New OPP billing model eyed
The Ontario government soon will be engaging communities to share its proposed new model for billing municipalities for OPP policing services, as well as get feedback on how this should be implemented.
“It’s really early in the process,” noted John McTaggart, chair of the local Police Services Board.
“Something that I know Supt. Philbin and senior OPP management are looking at all the time is the model for contracts,” McTaggart said.
“But as far as anything new, until we go to the information session, we won’t know anything.”
Mayor Roy Avis, who also sits on the Police Services Board, likewise said it’s too early to comment.
He did note a dedicated Association of Municipalities of Ontario committee is looking at it.
The province has said the proposed new model will:
•be based on the principles of fairness and transparency that municipal leaders have said are most important to them;
•provide municipalities with important data to help tailor crime prevention strategies in their communities; and
•reflect the Auditor General’s recommendation to create a simpler billing model that gives municipalities more control over policing costs.
“We listened to the needs of our municipal partners and we are working together to support community safety, including police service delivery that is fiscally-responsible, transparent, and sustainable for the people of Ontario,” Community Safety and Correctional Services minister Madeleine Meilleur stated in a press release last week.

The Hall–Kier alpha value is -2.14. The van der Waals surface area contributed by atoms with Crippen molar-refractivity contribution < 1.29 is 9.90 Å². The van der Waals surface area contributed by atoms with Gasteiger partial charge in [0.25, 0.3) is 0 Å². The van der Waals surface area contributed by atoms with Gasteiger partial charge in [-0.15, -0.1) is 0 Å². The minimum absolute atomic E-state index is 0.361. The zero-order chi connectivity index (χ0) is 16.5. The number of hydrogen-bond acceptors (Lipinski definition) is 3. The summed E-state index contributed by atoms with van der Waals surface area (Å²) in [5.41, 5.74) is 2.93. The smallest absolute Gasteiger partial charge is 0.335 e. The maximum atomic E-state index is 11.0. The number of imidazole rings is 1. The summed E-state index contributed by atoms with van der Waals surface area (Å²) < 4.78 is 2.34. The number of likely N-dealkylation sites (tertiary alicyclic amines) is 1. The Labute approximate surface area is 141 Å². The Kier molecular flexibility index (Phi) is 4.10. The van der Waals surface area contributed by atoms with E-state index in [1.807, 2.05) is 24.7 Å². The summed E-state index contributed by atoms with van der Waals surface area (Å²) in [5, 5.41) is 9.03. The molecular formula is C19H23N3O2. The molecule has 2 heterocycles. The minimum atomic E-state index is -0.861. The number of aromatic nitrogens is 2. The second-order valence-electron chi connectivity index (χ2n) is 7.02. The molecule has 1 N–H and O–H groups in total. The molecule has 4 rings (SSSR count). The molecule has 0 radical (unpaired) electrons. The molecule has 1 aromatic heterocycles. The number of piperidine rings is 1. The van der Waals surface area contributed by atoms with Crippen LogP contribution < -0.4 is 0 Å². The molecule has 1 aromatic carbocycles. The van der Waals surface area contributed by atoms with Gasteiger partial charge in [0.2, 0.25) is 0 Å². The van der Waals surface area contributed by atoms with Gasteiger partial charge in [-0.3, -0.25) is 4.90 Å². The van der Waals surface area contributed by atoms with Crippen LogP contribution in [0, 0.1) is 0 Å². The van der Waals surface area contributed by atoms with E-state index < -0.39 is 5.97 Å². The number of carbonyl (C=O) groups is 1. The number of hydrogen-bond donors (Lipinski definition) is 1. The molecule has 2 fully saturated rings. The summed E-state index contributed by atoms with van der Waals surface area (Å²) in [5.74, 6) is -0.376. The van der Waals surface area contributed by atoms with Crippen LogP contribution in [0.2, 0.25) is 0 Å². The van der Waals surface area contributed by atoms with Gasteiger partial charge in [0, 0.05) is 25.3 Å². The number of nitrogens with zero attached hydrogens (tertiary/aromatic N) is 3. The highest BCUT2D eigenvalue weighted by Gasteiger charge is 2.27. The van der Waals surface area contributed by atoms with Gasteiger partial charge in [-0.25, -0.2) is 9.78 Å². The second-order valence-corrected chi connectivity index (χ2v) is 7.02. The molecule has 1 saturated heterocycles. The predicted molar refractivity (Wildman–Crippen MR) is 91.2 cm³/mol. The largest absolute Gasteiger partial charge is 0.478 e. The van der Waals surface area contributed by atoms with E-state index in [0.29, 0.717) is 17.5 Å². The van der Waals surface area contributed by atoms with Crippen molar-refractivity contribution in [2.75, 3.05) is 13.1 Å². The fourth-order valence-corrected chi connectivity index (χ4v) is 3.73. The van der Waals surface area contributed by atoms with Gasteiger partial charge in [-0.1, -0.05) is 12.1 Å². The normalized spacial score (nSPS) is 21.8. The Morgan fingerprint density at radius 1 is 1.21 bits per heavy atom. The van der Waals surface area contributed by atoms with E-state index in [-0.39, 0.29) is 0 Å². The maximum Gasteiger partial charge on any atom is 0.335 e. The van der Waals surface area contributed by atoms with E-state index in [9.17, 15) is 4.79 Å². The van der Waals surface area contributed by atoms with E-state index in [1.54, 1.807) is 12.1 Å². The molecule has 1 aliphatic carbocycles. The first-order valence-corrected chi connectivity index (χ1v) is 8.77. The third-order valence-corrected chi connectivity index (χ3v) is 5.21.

“We will also be seeking input on the most appropriate way to phase in a new billing model to ensure municipalities have the time to plan for implementation,” she added.
“The OPP is absolutely committed to working with the municipalities we police to provide high-quality service in the most cost-effective way possible,” stressed OPP Commissioner Chris Lewis.
“Over the coming months, we will be engaging our municipal partners to give them the opportunity to provide feedback so we can all move forward constructively as we do our best to keep policing costs sustainable,” he noted.
In the meantime, the OPP is deferring contract renewal discussions with municipalities while it works with the Ministry of Community Safety and Correctional Services on a new billing model for municipal policing services.
This shouldn’t affect the local OPP, however, as their most recent contract, which was struck in 2011, is effective through 2016.
But municipalities whose contracts expire before Jan. 1, 2015 will have two options:
•amend their current contract to continue until the new billing model is ready (Section 10 of the Police Service Act); or
•let their contract expire and be policed by the OPP on a non-contract basis (Section 5.1 of the Police Service Act) until the new billing model is launched.
“No matter what option affected communities choose, there will be no discernible change in service,” Lewis pledged.
“The OPP looks forward to working with all its municipal partners, and we ask that they be patient during the transition period to the new billing model,” he said.